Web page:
In commenting on the Rambam’s laws of murder, the commentator Kesef Mishne clarifies the definition of murder. He states that the death must be caused by a direct, proximate act by another person. The rabbinic authorities specifically state that the previous health of the victim is immaterial to the crime. Rabbi Moshe Isserles (known by the acronym Rema), writes in his gloss on the Shulchan Aruch, that any act involving touching or moving a goses (a term referring to a patient in the moribund period before death, which by definition lasts no more than three days) is prohibited because such an act may hasten his death. He continues by stating that if the act does hasten death it is considered murder. The Rambam specifically states that liability for murder is independent of the health of the victim – be he healthy or a goses. Relating this to contemporary medical practice, if a physician withdraws life support and this results in death earlier that it would have otherwise occurred, this is considered proximate cause and would be defined as murder.
Rabbi Moshe Feinstein zt’l, known to be the most lenient of the great contemporary poskim (halachic judges) in the matter of terminal illness, minces no words about such proactive hastening of death.
“[As] the Rema explicitly states, even if the patient is suffering, [if an action is done to hasten his death] there is here the crime of murder and it is absolutely forbidden and he is liable to the punishment for murder… [This is true] even to one who is suffering greatly and [the physician] murders with merciful intent and even if it requested [by the patient].”
The issue of withholding care is a far more complex topic. The question posed is, if therapy can be offered that will lengthen the life of a terminally ill patient, is such therapy mandatory or optional.
In the Shulchan Aruch, under the rules of the physician, Rabbi Yosef Caro states unequivocally that if a physician is able to heal a patient and refrains from doing so, this is considered murder. The great modern posek, Rabbi Shlomo Zalman Auerbach, zt”l, said, “Every portion of a life of a man has infinite worth – 70 years of a man has exactly the same value has 30 years, as one year or one hour.” We understand, then, that the remaining life of the goses is as precious as any other person’s, and the hastening of his death is considered murder. Accordingly, this Shulchan Aruch seems to teach that the obligation to treat does not distinguish between the terminally ill from one is less seriously ill. Therefore, in the case of the terminally ill, if we are able to lengthen their life and fail to do so, we should be guilty of murder. Understanding the Shulchan Aruch in this way seems to make withholding therapy in the terminally ill prohibited just like withdrawing.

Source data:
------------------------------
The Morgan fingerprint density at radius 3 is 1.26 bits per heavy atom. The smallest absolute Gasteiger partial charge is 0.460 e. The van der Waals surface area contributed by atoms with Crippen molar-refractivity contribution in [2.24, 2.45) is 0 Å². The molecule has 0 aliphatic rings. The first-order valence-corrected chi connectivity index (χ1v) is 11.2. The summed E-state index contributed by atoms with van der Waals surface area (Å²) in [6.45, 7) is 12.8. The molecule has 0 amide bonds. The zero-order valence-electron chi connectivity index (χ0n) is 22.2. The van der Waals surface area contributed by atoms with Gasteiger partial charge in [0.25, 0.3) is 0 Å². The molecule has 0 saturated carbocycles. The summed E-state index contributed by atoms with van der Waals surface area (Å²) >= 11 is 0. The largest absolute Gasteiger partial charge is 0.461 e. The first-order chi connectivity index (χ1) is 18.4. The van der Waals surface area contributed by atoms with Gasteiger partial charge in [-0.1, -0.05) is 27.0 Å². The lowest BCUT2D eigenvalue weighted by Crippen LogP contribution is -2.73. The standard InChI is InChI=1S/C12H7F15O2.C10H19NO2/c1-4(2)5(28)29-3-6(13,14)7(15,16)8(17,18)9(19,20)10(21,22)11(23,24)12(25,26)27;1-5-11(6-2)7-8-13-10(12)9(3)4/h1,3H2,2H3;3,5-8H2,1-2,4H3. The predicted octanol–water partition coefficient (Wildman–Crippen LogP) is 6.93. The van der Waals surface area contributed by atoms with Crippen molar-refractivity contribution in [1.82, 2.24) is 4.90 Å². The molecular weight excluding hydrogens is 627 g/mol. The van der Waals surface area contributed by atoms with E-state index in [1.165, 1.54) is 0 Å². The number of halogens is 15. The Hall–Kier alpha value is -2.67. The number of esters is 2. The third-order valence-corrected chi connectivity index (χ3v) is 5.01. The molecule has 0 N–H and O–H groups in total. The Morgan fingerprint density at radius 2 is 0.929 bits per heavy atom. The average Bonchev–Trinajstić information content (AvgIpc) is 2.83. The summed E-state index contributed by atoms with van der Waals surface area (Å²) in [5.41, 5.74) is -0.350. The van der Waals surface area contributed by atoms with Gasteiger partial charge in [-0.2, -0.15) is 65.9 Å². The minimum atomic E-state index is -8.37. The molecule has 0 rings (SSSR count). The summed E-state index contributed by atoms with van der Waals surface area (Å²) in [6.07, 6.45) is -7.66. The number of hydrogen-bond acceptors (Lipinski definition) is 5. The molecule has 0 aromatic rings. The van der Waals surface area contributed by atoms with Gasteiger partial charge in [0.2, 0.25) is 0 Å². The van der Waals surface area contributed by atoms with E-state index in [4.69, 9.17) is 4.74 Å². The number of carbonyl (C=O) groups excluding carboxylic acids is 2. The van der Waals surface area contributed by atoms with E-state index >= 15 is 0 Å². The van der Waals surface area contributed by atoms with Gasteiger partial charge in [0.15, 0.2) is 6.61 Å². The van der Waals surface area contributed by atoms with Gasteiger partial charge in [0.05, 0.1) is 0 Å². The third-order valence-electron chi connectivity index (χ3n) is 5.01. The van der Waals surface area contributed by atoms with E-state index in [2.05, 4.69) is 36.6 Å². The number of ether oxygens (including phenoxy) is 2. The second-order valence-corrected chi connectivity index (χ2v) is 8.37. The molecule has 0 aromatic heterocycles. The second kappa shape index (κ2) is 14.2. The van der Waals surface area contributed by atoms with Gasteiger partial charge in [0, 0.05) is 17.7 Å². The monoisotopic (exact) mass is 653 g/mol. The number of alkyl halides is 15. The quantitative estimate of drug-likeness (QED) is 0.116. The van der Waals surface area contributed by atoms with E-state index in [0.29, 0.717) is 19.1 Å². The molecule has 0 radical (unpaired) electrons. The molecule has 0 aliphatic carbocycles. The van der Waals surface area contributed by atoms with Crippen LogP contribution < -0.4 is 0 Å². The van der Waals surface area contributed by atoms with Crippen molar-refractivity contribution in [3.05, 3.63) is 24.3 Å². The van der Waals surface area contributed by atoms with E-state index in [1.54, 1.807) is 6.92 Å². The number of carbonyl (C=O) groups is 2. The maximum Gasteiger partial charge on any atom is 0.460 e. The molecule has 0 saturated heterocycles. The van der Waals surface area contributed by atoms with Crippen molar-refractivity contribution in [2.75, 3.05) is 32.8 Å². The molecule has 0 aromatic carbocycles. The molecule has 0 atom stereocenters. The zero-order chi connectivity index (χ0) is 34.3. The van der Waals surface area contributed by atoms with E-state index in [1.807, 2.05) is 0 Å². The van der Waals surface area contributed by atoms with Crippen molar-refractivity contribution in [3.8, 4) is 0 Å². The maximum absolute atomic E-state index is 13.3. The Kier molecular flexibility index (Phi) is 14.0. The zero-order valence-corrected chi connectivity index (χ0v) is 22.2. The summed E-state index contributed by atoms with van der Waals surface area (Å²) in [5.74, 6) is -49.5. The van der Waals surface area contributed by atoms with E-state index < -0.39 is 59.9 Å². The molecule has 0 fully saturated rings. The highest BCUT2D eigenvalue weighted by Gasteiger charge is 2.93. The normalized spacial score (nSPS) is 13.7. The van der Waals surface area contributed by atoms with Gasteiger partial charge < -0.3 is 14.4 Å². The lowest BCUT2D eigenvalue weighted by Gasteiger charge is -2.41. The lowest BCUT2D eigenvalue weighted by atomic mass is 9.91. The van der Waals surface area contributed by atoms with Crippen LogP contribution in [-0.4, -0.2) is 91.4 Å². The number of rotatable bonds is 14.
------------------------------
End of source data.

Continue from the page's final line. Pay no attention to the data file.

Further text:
Moreover, the positive commandment to save a life carries extraordinary force in halacha. The mandate of “pikuach nefesh,” saving a life, is derived from the verse, “You shall observe my decrees and my laws which man will carry out and will live by them, I am the Lord.” This commandment supersedes all other commandments, including keeping the laws of Shabbat and fasting on Yom Kippur. Additionally, the Gemara specifically states that the mandate to transgress the laws of Shabbat are in force even for a goses. At first glance, therefore, withholding of care in the terminally ill when one can prolong life should be prohibited and the obligation to treat should be in force.
To eliminate any doubt as to the mandate to treat the terminally ill, four leading poskim of Israel (Rabbis Shlomo Zalman Auerbach, zt’l, Yosef Shalom Elyashiv, shli’ta, Shmuel Ha’levi Wosner, shli’ta, and S. Y. Nissim Karelitz, shil’ta) published a proclamation in 1994 stating that life-supporting care is mandatory and there was no halachic allowance to withhold life-saving therapy to the terminally ill, “Heaven forbid that the demise of a terminal patient be hastened by withholding nutrients or medical treatment in order to lessen his suffering.”
But, alas, the ruling is not so simple. Some of these same poskim have ruled that there are exceptions and that there may be instances where withholding may be permissible on a case by case basis.
Rabbi Moshe Feinstein writes that therapy that only prolongs the suffering of an incurable patient should not be given. It is most important to underscore the conditions of his ruling. The patient must be a chaye sh’ah, the halachic designation for a terminally ill patient where there is a virtual certainty that he is incurable and will soon die. In addition, he must be suffering.
Given the obligation to preserve all life, what are the sources that would allow for a leniency? Rabbi Feinstein’s primary source is from the Gemara, Ketubot 104a. Here, the great Rebbi, Rabbi Yehuda Ha’nasi, is dying and in great distress from an intestinal disease. His students are praying for his recovery in an around the clock vigil. However, he is not dying nor is he getting better. Rebbi’s maid appeals to God for either the upper worlds (i.e., for Rebbi to die) or the lower words (for the prayers of his students) to prevail. Yet he remains in his state of a suffering terminally ill patient. To disturb their prayer, she then drops a jug from a balcony. With the shock of the noise, the students momentarily stop praying and Rebbi immediately dies. The commentators unanimously consider Rebbi’s maid to be a learned woman who acts appropriately. Rabbi Feinstein learns from this event that one need not prolong the life of the suffering terminally ill patient.
On further analysis Rabbi Feinstein’s reasoning seems difficult. If we understand that the students’ prayers were sustaining his life, then doesn’t the interruption constitute withdrawal of care, something that would be expressly forbidden? In answer to this problem, commentators consider that the prayer of Rebbi’s students cannot be compared to medical therapy. The effects of prayer are purely metaphysical. Physical, life-sustaining therapy cannot be considered analogous. Murder, after all, is a purely physical act. Ceasing to pray cannot be considered murder. If this is the case, and Rabbi Feinstein agrees with this interpretation, how can anything be learned from this Gemara regarding practical medical halacha?